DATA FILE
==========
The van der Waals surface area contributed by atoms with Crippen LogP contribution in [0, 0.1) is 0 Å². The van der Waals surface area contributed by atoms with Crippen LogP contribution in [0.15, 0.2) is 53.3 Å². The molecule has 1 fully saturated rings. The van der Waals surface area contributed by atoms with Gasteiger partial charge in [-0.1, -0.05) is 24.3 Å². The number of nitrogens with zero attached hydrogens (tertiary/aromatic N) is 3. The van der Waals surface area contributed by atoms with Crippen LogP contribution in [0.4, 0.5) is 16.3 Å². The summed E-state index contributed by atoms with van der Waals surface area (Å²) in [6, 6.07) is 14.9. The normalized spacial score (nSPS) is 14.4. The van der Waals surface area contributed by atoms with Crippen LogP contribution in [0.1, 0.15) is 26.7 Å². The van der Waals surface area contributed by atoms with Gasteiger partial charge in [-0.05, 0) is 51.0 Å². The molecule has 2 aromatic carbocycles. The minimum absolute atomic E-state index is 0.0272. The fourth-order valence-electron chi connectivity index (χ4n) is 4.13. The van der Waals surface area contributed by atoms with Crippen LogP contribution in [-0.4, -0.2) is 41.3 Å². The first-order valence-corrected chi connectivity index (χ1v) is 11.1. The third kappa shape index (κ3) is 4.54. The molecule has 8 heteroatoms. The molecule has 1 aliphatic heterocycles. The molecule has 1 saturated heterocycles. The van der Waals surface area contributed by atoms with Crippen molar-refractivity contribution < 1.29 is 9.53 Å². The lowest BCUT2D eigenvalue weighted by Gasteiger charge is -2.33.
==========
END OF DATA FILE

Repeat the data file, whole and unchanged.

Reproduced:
The van der Waals surface area contributed by atoms with Crippen LogP contribution in [0, 0.1) is 0 Å². The van der Waals surface area contributed by atoms with Crippen LogP contribution in [0.15, 0.2) is 53.3 Å². The molecule has 1 fully saturated rings. The van der Waals surface area contributed by atoms with Gasteiger partial charge in [-0.1, -0.05) is 24.3 Å². The number of nitrogens with zero attached hydrogens (tertiary/aromatic N) is 3. The van der Waals surface area contributed by atoms with Crippen LogP contribution in [0.4, 0.5) is 16.3 Å². The summed E-state index contributed by atoms with van der Waals surface area (Å²) in [6, 6.07) is 14.9. The normalized spacial score (nSPS) is 14.4. The van der Waals surface area contributed by atoms with Crippen LogP contribution in [0.1, 0.15) is 26.7 Å². The van der Waals surface area contributed by atoms with Gasteiger partial charge in [-0.05, 0) is 51.0 Å². The molecule has 2 aromatic carbocycles. The minimum absolute atomic E-state index is 0.0272. The fourth-order valence-electron chi connectivity index (χ4n) is 4.13. The van der Waals surface area contributed by atoms with Crippen LogP contribution in [-0.4, -0.2) is 41.3 Å². The first-order valence-corrected chi connectivity index (χ1v) is 11.1. The third kappa shape index (κ3) is 4.54. The molecule has 8 heteroatoms. The molecule has 1 aliphatic heterocycles. The molecule has 1 saturated heterocycles. The van der Waals surface area contributed by atoms with Crippen molar-refractivity contribution < 1.29 is 9.53 Å². The lowest BCUT2D eigenvalue weighted by Gasteiger charge is -2.33.